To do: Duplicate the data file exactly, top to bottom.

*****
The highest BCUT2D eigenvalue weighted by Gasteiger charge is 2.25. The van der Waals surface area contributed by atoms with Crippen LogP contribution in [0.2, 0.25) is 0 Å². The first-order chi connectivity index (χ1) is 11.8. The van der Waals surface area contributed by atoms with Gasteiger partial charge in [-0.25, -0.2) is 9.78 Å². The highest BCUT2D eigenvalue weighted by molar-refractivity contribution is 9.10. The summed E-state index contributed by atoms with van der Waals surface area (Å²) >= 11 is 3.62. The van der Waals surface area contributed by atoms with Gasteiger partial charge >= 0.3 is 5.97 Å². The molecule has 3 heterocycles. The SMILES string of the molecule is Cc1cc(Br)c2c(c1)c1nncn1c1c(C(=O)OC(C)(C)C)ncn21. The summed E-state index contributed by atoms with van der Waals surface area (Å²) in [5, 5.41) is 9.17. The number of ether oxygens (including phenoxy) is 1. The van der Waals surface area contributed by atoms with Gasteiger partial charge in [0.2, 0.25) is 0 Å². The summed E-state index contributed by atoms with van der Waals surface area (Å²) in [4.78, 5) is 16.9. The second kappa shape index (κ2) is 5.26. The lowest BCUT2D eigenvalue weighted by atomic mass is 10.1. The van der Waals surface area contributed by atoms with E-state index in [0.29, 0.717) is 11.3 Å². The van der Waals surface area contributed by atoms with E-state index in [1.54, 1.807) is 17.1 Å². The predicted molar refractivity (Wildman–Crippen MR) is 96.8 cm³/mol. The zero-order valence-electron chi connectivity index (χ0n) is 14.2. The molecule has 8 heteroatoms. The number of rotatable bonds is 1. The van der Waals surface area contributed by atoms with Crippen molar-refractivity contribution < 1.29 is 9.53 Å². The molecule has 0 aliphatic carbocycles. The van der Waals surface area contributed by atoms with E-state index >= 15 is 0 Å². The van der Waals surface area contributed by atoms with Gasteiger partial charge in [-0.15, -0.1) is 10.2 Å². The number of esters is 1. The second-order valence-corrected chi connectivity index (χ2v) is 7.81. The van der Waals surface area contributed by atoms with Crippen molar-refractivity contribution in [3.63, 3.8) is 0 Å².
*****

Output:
The highest BCUT2D eigenvalue weighted by Gasteiger charge is 2.25. The van der Waals surface area contributed by atoms with Crippen LogP contribution in [0.2, 0.25) is 0 Å². The first-order chi connectivity index (χ1) is 11.8. The van der Waals surface area contributed by atoms with Gasteiger partial charge in [-0.25, -0.2) is 9.78 Å². The highest BCUT2D eigenvalue weighted by molar-refractivity contribution is 9.10. The summed E-state index contributed by atoms with van der Waals surface area (Å²) >= 11 is 3.62. The van der Waals surface area contributed by atoms with Gasteiger partial charge >= 0.3 is 5.97 Å². The molecule has 3 heterocycles. The SMILES string of the molecule is Cc1cc(Br)c2c(c1)c1nncn1c1c(C(=O)OC(C)(C)C)ncn21. The summed E-state index contributed by atoms with van der Waals surface area (Å²) in [5, 5.41) is 9.17. The number of ether oxygens (including phenoxy) is 1. The van der Waals surface area contributed by atoms with Gasteiger partial charge in [0.2, 0.25) is 0 Å². The summed E-state index contributed by atoms with van der Waals surface area (Å²) in [4.78, 5) is 16.9. The second kappa shape index (κ2) is 5.26. The lowest BCUT2D eigenvalue weighted by atomic mass is 10.1. The van der Waals surface area contributed by atoms with E-state index in [0.29, 0.717) is 11.3 Å². The van der Waals surface area contributed by atoms with E-state index in [1.54, 1.807) is 17.1 Å². The predicted molar refractivity (Wildman–Crippen MR) is 96.8 cm³/mol. The zero-order valence-electron chi connectivity index (χ0n) is 14.2. The molecule has 8 heteroatoms. The number of rotatable bonds is 1. The van der Waals surface area contributed by atoms with Crippen molar-refractivity contribution < 1.29 is 9.53 Å². The molecule has 0 aliphatic carbocycles. The van der Waals surface area contributed by atoms with E-state index >= 15 is 0 Å². The van der Waals surface area contributed by atoms with Gasteiger partial charge in [-0.15, -0.1) is 10.2 Å². The number of esters is 1. The second-order valence-corrected chi connectivity index (χ2v) is 7.81. The van der Waals surface area contributed by atoms with Crippen molar-refractivity contribution in [3.63, 3.8) is 0 Å².